Hope: Our Glory
Read the Reflection Scripture out loud. Write it in your journal. Consider doing it more than once.
…Christ in you, the hope of glory.
Colossians 1:27 ESV
The Greek for glory: doxa. The root for the English word doxology, a liturgical expression of praise to God (Merriam-Webster’s Dictionary).
doxa– opinion, judgment, view… in the New Testament always a good opinion concerning one, resulting in praise, honour, and glory
–Enhanced Strong’s Lexicon
When we consider our relationships, the heart of doxa can weigh heavy. We judge, have opinions, and view those we love in many different ways. We wonder about their opinion of us in return. How they view our lives or pass judgment.
In your relationships, is your doxa of others in line with the New Testament definition? Do you choose to always consider the good? honor? praise?
What about your relationship with God. Is your opinion of Him always good? Does it result in giving Him praise, honor, and glory?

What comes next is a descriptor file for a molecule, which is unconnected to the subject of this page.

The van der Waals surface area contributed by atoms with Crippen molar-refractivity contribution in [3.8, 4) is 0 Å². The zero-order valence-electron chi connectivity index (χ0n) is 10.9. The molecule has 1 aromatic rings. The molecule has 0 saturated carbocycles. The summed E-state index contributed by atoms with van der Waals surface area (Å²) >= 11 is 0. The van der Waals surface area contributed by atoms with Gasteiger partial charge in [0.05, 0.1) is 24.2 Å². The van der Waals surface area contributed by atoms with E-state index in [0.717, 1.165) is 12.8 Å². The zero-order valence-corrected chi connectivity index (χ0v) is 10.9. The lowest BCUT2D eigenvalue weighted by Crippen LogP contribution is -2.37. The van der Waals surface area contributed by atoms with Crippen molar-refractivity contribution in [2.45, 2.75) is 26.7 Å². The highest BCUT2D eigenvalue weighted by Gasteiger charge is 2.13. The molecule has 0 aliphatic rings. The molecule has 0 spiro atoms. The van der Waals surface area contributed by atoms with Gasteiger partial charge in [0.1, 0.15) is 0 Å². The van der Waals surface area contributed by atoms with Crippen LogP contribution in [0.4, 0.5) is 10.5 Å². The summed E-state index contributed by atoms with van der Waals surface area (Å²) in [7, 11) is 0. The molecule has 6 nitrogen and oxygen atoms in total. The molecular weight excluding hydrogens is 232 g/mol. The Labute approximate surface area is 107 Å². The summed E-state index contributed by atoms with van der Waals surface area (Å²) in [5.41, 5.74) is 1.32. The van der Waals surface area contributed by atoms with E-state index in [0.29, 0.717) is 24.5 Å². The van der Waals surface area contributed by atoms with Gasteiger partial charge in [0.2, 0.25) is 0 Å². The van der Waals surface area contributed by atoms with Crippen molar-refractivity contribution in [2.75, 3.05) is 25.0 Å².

What about God’s doxa of you? What do you think His opinion of you is? Why?
We might rewrite our Reflection Scripture as…
…Christ in you, the hope of God always having a good opinion concerning you.
It might be hard to stomach, God having a good opinion of us. We know our faults, the places we consistently fall short. We know who we really are.
Could it be we haven’t quite grasped the work of Christ in us? His power, His grace, His work in us is what God considers when He views us.
When you look at it from God’s view, always seeing you through Jesus, what hope rises? How is God calling you to embrace His glory in you?
Ask Him to grow your understanding of Christ in you as the hope of glory before Him.
Read Romans 8:12-18
What does Paul say about these present sufferings? What is his hope?
According to the passage, how does our suffering lead to glory? How is hope involved?
We are debtors: ones who owe another, held by an obligation (Enhanced Strong’s Lexicon). As Believers, who do we owe? Why?
Where is our hope placed? How are we called to live? Connect this to the hope of suffering and our subsequent glory.
How does this speak to what Paul said in Colossians 1:24 about what is lacking in Christ’s affliction? Where is the hope? the glory?